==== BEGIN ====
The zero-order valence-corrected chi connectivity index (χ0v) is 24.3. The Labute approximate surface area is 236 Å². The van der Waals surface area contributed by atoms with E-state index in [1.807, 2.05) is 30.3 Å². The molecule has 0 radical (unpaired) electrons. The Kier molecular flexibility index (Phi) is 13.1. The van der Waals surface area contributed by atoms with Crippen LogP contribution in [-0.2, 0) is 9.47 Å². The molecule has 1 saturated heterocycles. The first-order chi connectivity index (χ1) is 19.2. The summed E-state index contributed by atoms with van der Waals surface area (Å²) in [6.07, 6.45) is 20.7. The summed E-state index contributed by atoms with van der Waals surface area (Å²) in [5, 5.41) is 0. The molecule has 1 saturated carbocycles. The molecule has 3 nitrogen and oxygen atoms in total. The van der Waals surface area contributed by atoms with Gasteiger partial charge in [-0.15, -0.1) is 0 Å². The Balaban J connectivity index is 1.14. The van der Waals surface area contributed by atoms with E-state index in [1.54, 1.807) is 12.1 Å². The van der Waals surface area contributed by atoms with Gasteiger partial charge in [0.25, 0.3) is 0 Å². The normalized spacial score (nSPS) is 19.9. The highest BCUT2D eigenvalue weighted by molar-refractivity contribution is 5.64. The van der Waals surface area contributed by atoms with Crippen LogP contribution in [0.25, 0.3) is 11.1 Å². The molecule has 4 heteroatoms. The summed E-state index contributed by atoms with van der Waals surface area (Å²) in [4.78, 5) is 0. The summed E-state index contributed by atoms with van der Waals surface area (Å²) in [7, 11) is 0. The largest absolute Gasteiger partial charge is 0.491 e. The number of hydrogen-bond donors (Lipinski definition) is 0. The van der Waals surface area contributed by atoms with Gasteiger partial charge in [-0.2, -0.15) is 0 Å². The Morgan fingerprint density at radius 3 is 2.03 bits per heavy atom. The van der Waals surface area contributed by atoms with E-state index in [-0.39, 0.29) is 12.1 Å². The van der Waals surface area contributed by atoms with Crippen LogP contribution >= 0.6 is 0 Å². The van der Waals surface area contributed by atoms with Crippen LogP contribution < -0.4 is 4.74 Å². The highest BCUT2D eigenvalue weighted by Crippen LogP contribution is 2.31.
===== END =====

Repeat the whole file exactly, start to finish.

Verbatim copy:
The zero-order valence-corrected chi connectivity index (χ0v) is 24.3. The Labute approximate surface area is 236 Å². The van der Waals surface area contributed by atoms with E-state index in [1.807, 2.05) is 30.3 Å². The molecule has 0 radical (unpaired) electrons. The Kier molecular flexibility index (Phi) is 13.1. The van der Waals surface area contributed by atoms with Crippen LogP contribution in [-0.2, 0) is 9.47 Å². The molecule has 1 saturated heterocycles. The first-order chi connectivity index (χ1) is 19.2. The summed E-state index contributed by atoms with van der Waals surface area (Å²) in [6.07, 6.45) is 20.7. The summed E-state index contributed by atoms with van der Waals surface area (Å²) in [5, 5.41) is 0. The molecule has 1 saturated carbocycles. The molecule has 3 nitrogen and oxygen atoms in total. The van der Waals surface area contributed by atoms with Gasteiger partial charge in [-0.15, -0.1) is 0 Å². The Balaban J connectivity index is 1.14. The van der Waals surface area contributed by atoms with E-state index in [1.54, 1.807) is 12.1 Å². The van der Waals surface area contributed by atoms with Gasteiger partial charge in [0.25, 0.3) is 0 Å². The normalized spacial score (nSPS) is 19.9. The highest BCUT2D eigenvalue weighted by molar-refractivity contribution is 5.64. The van der Waals surface area contributed by atoms with Crippen LogP contribution in [0.25, 0.3) is 11.1 Å². The molecule has 4 heteroatoms. The summed E-state index contributed by atoms with van der Waals surface area (Å²) in [4.78, 5) is 0. The summed E-state index contributed by atoms with van der Waals surface area (Å²) in [7, 11) is 0. The largest absolute Gasteiger partial charge is 0.491 e. The number of hydrogen-bond donors (Lipinski definition) is 0. The van der Waals surface area contributed by atoms with Gasteiger partial charge in [-0.2, -0.15) is 0 Å². The Morgan fingerprint density at radius 3 is 2.03 bits per heavy atom. The van der Waals surface area contributed by atoms with E-state index in [-0.39, 0.29) is 12.1 Å². The van der Waals surface area contributed by atoms with Crippen LogP contribution >= 0.6 is 0 Å². The van der Waals surface area contributed by atoms with Crippen LogP contribution < -0.4 is 4.74 Å². The highest BCUT2D eigenvalue weighted by Crippen LogP contribution is 2.31.